In 1972, Alice Walker published “Everyday Use” in a collection of short stories In Love and Trouble: Stories of Black women. As better known “Everyday Use” stood out of the collection, it has become one of few short stories about the conflict black Americans faced after the Civil Rights Movement; The struggle to maintain traditions, whilst embracing new-found freedom, and where the two worlds collided. Discussing the reoccurring themes, symbols and motifs through the narrator’s perception, and actions will reveal if the character, and ultimately the reader himself has grown or remained static in affect of the conflict.
As stated above, once the Civil Rights movement ended and black Americans received the rights equal to a white American, a conflict between the old world and the new world collided. The assimilation of black Americans into the American way of life, the struggle to uphold traditions, and the quest to return to original African culture is a theme in “Everyday Use”. The narrator’s, “Mama”, perception of the world is small, in contrast to her daughter’s, “Dee”. When Dee returns, she has attempted to re-forge her African based culture and dismiss her history and “The people who oppress me” (Walker 454).
She arrives bejeweled in gold, flaunting a flashy yellow African style dress, alongside her assumed boyfriend “Asalamalikim”. The ignorance of Mama of this being a term in Arabic meaning “Peace be upon you” (Anthology 454), which instead she mistakes as his name, displays the differentiation between Mama and Dee’s exposure to the world. The way in which she chose to fashion herself exudes the fact that she has no real understanding of African culture, and she is in favor of the American simulated construction of African culture.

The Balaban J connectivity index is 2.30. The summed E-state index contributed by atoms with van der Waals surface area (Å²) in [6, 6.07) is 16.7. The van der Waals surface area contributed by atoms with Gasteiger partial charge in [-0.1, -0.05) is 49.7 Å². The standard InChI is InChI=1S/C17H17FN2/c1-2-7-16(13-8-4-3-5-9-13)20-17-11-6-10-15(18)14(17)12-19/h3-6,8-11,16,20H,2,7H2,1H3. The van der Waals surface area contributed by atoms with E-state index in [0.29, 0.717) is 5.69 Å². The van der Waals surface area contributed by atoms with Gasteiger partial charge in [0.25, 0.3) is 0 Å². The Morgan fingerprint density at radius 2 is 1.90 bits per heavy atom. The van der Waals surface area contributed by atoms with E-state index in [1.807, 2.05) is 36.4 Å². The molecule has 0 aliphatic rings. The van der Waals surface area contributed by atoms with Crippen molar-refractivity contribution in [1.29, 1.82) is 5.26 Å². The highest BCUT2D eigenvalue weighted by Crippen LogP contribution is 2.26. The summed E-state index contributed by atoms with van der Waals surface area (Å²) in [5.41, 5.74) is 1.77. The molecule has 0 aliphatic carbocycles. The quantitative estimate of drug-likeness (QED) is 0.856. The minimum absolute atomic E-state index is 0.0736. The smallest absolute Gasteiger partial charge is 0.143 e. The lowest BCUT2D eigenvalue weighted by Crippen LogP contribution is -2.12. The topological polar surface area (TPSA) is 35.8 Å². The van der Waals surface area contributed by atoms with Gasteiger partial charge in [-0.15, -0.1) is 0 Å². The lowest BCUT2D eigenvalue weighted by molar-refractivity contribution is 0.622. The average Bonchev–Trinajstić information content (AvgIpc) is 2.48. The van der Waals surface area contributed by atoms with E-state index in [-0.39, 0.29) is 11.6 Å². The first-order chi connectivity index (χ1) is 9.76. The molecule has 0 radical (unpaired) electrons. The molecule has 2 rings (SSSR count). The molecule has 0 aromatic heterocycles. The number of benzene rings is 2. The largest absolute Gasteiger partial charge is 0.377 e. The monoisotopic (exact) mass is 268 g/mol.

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The quilts become a symbol of the collaboration of their family histories into tangible evidence in “Everyday Use”, when Dee returns to the house for quilts and the carved dasher, proposing to hang them up for display. This upsets the Narrator, Mama, she makes reference to Maggie being able to put them to everyday use, and she can always quilt more; while Dee adamantly protests. Mama makes a move to recover the quilts and Dee pulls them away and Mama thinks to herself “They already belonged to her” (Walker 456).
In Mama’s perspective, the point of the quilts was the tradition of quilting, not the quilts themselves. She views Dee as someone to wants to act out the movements of appreciation of their culture, instead of passing it on. In the act of retrieving the quilts from Dee’s grip, and returning them to Maggie, Mama reveals herself as an unknowing, round character that can re-act differently than what is expected of her. Mama stands up for the true traditions in the face of her daughter, although her daughter believes herself to be the all knowing one.